Of course, the politically correct and whining crowd has complained bitterly. But the toothpaste is out of the tube.
Add to this the story that news reporter Steve Centanni and a cameraman have been released in Gaza, but not before they converted to Islam at the point of a gun. Those Americans who are tired of having Christians ramming their gospel down their throats by means of persuasion should try Islam at the point of a gun. Some of these Muslim folks are not as peaceful as we have been told.
This test question for middle school children is coming:
28) Name six homosexual inventors and tell what their contributions were.
All I know is what I read in the newspapers. Very recently there have been two stories about education. One was that many people could not find Israel or Iraq or even Mississippi on a map. The other story was that California’s legislators want to alter children’s textbooks so that the sexual proclivities of historical persons could be identified (but only if they are gay).
Am I the only person in the world who sees the disconnect between these two realities? It is embarrassing to reside in a state where idiocy is so very rampant.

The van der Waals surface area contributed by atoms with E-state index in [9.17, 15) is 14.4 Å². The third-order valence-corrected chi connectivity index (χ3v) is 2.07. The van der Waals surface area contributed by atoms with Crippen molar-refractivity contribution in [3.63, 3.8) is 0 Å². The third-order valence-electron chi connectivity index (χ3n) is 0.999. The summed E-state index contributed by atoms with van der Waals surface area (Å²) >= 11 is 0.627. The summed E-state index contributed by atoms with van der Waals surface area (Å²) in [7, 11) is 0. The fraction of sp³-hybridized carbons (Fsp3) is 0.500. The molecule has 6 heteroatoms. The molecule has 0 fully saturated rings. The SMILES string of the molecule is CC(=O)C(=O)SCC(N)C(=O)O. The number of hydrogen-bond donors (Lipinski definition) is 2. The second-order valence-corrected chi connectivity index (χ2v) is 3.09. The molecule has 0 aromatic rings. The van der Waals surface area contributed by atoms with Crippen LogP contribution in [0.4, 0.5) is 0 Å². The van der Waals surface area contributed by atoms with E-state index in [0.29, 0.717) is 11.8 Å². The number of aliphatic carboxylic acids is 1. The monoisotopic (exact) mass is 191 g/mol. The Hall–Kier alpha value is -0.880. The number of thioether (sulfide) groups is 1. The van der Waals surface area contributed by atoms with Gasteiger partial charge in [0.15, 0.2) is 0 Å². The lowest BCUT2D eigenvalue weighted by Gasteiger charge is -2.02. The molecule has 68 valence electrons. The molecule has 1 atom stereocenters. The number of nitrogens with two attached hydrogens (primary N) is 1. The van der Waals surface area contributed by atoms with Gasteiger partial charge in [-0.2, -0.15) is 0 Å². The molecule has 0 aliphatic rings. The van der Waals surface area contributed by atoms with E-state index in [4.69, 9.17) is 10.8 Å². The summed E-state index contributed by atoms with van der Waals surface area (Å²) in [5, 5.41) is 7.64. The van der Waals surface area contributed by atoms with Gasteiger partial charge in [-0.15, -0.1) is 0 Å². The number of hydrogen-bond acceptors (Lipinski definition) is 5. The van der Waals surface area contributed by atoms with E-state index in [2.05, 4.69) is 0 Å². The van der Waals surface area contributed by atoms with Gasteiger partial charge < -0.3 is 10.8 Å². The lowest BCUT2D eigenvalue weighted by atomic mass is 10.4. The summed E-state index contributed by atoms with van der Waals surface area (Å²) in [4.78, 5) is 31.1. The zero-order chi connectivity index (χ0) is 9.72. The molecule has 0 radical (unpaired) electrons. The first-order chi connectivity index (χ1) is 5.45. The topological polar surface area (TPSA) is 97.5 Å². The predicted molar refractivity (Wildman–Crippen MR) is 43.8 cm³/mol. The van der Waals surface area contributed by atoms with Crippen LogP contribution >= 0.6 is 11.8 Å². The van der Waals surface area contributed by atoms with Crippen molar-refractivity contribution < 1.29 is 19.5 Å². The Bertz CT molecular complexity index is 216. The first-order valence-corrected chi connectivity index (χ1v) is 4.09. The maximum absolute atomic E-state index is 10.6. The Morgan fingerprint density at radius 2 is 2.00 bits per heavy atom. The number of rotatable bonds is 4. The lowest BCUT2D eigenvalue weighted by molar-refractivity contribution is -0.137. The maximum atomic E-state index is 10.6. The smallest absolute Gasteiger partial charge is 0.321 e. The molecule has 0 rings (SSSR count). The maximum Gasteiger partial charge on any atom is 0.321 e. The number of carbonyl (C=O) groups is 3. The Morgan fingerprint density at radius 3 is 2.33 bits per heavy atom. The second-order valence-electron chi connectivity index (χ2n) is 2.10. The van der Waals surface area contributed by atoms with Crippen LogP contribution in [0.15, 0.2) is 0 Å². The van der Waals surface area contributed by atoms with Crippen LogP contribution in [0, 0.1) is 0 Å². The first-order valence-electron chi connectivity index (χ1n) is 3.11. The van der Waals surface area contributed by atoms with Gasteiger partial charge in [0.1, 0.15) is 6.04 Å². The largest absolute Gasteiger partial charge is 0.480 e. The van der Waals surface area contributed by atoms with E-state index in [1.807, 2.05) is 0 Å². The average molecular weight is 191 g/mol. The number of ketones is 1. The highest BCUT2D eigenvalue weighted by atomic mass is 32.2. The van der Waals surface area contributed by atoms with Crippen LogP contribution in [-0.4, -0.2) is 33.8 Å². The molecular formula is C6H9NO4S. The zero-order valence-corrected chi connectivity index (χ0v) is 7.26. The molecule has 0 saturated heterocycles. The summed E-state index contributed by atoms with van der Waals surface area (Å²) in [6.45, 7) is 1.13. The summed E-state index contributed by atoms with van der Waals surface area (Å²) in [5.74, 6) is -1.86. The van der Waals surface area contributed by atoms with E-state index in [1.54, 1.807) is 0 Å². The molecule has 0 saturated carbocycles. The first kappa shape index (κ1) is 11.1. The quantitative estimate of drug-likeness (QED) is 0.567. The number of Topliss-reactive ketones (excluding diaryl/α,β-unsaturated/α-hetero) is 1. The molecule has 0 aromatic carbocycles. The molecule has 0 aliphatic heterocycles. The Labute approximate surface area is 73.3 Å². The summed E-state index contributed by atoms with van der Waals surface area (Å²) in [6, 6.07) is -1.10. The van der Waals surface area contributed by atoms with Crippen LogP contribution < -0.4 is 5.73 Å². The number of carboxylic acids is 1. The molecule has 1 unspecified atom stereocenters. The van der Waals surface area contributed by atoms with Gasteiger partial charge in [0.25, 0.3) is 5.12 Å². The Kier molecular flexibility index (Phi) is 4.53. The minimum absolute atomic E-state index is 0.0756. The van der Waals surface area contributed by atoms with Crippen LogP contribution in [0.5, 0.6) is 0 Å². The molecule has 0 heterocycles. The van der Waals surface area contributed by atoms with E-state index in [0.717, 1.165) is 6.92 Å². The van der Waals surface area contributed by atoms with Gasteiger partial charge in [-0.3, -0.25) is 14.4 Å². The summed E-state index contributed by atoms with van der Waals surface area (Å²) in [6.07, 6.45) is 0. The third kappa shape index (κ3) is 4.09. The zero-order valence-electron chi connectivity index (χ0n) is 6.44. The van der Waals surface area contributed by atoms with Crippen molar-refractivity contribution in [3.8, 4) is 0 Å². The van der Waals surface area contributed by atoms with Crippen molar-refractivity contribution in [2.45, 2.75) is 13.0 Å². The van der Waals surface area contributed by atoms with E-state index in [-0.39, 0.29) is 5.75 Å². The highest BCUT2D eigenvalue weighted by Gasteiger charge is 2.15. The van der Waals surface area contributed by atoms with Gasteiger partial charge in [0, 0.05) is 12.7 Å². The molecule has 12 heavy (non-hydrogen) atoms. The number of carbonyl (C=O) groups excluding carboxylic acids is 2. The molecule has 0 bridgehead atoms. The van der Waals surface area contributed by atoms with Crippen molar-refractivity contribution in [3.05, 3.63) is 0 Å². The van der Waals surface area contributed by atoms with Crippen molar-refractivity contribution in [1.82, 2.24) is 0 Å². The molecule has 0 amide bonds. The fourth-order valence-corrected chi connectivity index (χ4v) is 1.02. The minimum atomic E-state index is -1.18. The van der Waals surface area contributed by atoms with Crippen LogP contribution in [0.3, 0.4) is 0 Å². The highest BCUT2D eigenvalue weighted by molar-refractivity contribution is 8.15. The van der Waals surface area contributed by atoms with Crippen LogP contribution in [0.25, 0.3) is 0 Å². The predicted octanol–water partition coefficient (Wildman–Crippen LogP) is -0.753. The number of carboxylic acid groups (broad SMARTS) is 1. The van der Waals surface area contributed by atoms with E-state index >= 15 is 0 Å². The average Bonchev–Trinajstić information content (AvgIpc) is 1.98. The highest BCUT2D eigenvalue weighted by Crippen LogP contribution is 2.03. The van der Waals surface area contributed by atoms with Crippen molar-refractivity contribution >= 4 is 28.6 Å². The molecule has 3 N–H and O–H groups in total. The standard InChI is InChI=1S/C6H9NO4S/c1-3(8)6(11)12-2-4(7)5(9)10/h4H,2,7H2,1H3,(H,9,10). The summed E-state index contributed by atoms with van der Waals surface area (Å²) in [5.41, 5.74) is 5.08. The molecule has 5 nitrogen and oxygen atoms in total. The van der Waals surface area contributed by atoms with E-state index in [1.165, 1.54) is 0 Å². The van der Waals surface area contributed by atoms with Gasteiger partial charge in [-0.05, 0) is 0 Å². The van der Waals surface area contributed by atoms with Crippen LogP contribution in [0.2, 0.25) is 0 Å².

Given that a large number of high school students cannot read well (if at all), perhaps from this population come the ones who go into politics. Perhaps these people do not know that the sexual proclivities of people mentioned in textbooks are not as important as being able to read the textbooks or, (and this is connected) being able to find states on a map.
I suppose there is no requirement that legislators be literate. But perhaps voters should insist that they be able to set priorities (even if someone has to read the alternatives to them).
As for the answer to Question 28, I do not know. I do not care. I do not want to know, do you?
In a recent Reuters news story, some eighty-five users of cell phones had malignant brain tumors and used cell phones “a lot.” What was the scientific quantity of use? “A lot.” Big science employed here! So a correlation was established by the writer, between cell phone use and malignant tumors. Two valuable rules of evidence were ignored.
One is that we all know that correlation is not cause and effect. We all drink water and we all die. Does water cause death? Only to those who drown in it.
The second rule is even simpler. It is exemplified by the story of people who lived near electric power poles whose children contracted cancer. Immediately, some people (and their lawyers) jumped to the conclusion that the electricity in the wires caused the cancer. What else did the children have in common? They played near the base of the poles where the power company had sprayed a herbicide to keep down the growth of weeds. It turned out that the herbicide was behind the cancer and not the electrons flowing through the wires.